Another important measure could be investing in the development of regional value chains to support and sustain the growth of China-Africa trade, by linking emerging Africa-based regional value chains to China-based chains, and ultimately to global value chains. For instance, Africa could enter the China-led global value chain of new energy vehicles by establishing regional value chains that draw on Africa’s excess natural resource endowment to manufacture lithium batteries within Africa for export to China and other parts of the world. A further step could be raising infrastructure investment to modernize and accelerate the development of infrastructure, especially in the power and transport sectors, which have been key constraints to productivity growth and cross-border trade within Africa. Also, investment in trade information by both partners could further expand the scope of trade and investment opportunities available in Africa and China to potential investors and consumers and in the process, raise demand and boost trade.
4. China is transiting from “Made in China” and “World Factory” to “Make for China” and “World Market.” It will host the initial China International Import Expo in Shanghai this November. How do you think African products can benefit and be competitive in entering the Chinese market?
Indeed, China is undergoing two important transitions. The first one—economic rebalancing—has two critical paths: switching from external to domestic demand in generating growth, or external rebalancing, and achieving the same objective by switching from investment to consumption-led-growth, or internal rebalancing. The second transition—Made in China 2025—¬ is related to the first one and involves upgrading Chinese industries, in part to meet the changing nature of domestic demand, which is shifting toward increasingly more sophisticated products and calling for investment in high-tech industries and promotion of innovation-led growth strategies.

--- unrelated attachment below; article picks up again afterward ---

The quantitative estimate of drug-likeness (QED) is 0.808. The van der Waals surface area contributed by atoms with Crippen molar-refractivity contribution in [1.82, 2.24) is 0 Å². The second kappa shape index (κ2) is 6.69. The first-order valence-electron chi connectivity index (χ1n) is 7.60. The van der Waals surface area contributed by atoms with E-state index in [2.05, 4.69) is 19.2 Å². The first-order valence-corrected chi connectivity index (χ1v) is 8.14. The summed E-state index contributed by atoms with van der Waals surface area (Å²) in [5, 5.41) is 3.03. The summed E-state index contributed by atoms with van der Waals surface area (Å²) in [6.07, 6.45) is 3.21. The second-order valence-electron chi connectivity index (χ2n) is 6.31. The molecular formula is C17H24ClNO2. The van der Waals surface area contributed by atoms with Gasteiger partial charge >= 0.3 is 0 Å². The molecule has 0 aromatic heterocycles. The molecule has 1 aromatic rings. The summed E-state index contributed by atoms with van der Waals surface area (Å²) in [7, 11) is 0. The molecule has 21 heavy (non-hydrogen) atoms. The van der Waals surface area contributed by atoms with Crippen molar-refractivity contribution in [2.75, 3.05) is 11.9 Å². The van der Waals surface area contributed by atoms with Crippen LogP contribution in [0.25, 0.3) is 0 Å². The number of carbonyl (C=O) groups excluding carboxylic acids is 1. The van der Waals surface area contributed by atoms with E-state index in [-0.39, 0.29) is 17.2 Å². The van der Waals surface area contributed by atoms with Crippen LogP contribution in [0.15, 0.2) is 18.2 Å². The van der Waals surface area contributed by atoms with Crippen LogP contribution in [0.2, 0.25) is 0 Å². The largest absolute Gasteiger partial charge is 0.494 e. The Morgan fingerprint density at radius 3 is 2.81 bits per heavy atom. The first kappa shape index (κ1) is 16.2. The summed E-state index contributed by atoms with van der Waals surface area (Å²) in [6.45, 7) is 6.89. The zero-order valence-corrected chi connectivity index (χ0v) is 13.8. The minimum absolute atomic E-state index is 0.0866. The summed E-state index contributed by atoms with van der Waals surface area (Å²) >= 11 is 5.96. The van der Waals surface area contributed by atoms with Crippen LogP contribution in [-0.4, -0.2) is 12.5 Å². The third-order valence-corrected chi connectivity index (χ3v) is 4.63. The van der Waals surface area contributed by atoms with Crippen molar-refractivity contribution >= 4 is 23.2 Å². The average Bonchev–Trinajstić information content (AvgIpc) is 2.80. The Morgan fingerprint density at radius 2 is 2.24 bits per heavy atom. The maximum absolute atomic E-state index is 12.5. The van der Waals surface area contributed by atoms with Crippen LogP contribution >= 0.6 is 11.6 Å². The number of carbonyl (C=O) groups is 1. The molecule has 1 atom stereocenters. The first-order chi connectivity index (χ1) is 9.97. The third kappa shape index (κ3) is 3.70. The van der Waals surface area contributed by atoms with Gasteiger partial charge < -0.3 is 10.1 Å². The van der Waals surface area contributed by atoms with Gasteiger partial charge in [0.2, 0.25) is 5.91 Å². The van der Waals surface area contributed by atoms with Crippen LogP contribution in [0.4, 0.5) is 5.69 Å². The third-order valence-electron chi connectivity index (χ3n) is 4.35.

These developments, undertaken by the leading trading nation in the world, are important and likely to have significant implications for global value chains and supply chains, as well as for the global trading and industrial landscape. For instance, as China moves up the technological ladder, the race to competitively produce light manufacturing goods for the global market in other regions of the developing world will intensify. Estimates suggest that China could outsource as much as 85 million jobs during that industrial and technological transition.
Africa, which still has low labour costs, is well positioned to compete and take advantage of ongoing economic rebalancing and technological transition in China. Africa’s lower-labour-cost economies could also draw on their excess natural resource endowment and on emerging growth opportunities associated with growing economies of scale under the African Continental Free Trade Area to become the next world factory for light manufacturing goods, exporting to China and the rest of the world. This would sustain the expansion of China-Africa trade beyond the initial target, while at the same time realize the highly sought win-win cooperation between the partners.
5. Some international media contain the criticism that China’s loans to African countries, especially in infrastructure, have increased Africa’s debt burden and hindered the sustainable development of Africa.